- Document everything. Keeping paper trails will save you and your clients headaches and stress. Whether it’s sending out a schedule of events before the big day or taking lots of photos, it’s important to be organized and clear. “Make sure to take pictures on the trial day,” Diedrich says. “It’s really hard to do exactly what the client wants again if you just try to memorize it.”
- Take your time. Send contracts and schedules out well in advance, and make sure you have a cut-off date for the latest time you’ll accept a reservation; Diedrich typically doesn’t sign on for weddings that are a month or less away. “If I know I’m super busy already, I won’t overdo it,” she says. “It’s just not worth it; you really need to be your best self on someone’s wedding day.”
- Eat and sleep. Not while styling, of course. “Eat well—and before,” Diedrich says. “It’s a long day. Get enough sleep. Bring snacks. It’s a
Make connections. Make sure you’re on the same page with the makeup artist and photographer. Everyone should be working with the same timeline for the day—including bridesmaids, mother of the bride and anyone else expecting to have her hair done.
Be confident. Charge what you’re worth. A wedding day is a big investment, but you know best what your skillset is and the type of clientele you can attract at a certain price point. Stand your ground on pricing. “Charging for the trial is the most important because you’re spending up to two hours styling,” Diedrich says.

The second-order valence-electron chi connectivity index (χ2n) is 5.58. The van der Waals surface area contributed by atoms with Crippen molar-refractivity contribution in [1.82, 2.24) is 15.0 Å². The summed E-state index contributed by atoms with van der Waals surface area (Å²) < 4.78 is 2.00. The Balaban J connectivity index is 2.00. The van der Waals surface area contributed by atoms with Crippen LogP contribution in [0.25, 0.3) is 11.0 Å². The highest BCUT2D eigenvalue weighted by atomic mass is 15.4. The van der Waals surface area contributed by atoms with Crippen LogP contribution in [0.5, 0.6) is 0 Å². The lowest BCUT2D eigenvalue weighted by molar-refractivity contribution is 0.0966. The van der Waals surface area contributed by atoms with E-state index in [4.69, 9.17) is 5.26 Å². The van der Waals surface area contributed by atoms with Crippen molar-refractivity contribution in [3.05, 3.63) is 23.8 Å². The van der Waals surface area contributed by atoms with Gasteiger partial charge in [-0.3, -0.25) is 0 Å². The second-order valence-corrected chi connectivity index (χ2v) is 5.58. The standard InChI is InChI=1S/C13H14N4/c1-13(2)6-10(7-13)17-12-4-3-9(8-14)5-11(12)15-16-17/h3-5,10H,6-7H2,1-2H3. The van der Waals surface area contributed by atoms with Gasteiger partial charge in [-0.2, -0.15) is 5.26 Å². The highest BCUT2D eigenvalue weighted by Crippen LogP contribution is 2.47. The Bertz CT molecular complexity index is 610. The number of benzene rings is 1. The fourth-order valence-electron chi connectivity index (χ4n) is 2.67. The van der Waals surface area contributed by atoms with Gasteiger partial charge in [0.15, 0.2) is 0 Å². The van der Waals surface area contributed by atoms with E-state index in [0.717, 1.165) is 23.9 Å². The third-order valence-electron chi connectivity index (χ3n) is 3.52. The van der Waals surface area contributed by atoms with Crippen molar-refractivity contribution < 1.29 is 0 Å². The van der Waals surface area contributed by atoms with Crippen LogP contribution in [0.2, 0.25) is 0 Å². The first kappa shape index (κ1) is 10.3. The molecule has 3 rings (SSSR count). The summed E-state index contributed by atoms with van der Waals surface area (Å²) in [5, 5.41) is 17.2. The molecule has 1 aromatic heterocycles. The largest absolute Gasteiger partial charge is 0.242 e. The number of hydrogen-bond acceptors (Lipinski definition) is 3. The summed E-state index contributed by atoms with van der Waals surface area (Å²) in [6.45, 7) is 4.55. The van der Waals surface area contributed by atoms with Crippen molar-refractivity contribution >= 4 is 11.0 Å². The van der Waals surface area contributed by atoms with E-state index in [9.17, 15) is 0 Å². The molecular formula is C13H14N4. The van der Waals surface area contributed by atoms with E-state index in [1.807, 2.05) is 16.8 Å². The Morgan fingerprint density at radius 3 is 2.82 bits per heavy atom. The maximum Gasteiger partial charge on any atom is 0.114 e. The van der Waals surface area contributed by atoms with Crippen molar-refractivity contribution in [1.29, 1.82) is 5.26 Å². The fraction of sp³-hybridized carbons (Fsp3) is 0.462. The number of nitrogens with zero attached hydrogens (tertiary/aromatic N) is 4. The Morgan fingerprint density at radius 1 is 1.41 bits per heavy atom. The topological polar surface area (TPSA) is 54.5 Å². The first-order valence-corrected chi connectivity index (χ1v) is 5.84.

- Go rogue. If a client says she never wears her hair up but is thinking an updo will be perfect for her wedding day, try to steer her in another direction. Diedrich says that something totally out of your bride’s comfort zone does not bode well for her feeling at ease on an already-hectic day.
- Be the hero. There is no shame in having an assistant; even if she’s just prepping hair or curling, your assistant can be a huge time-saver and stress-reliever for you. “Having an assistant gives you so much more time,” Diedrich says. “If you’re stressed on someone else’s wedding day, it shows.”
- Copycat. A bridal party with similar, complementary styles is your goal; bridesmaids who have the same style as the bride is not. Diedrich says she has no problem stepping in if it seems like bridesmaids are going to end up looking a bit too much like the bride. If everyone has hair down, that’s one thing, but two crown braids will compete for attention in a negative way.
Hair: Amanda Diedrich // Photography: Gerber+Scarpelli Photography
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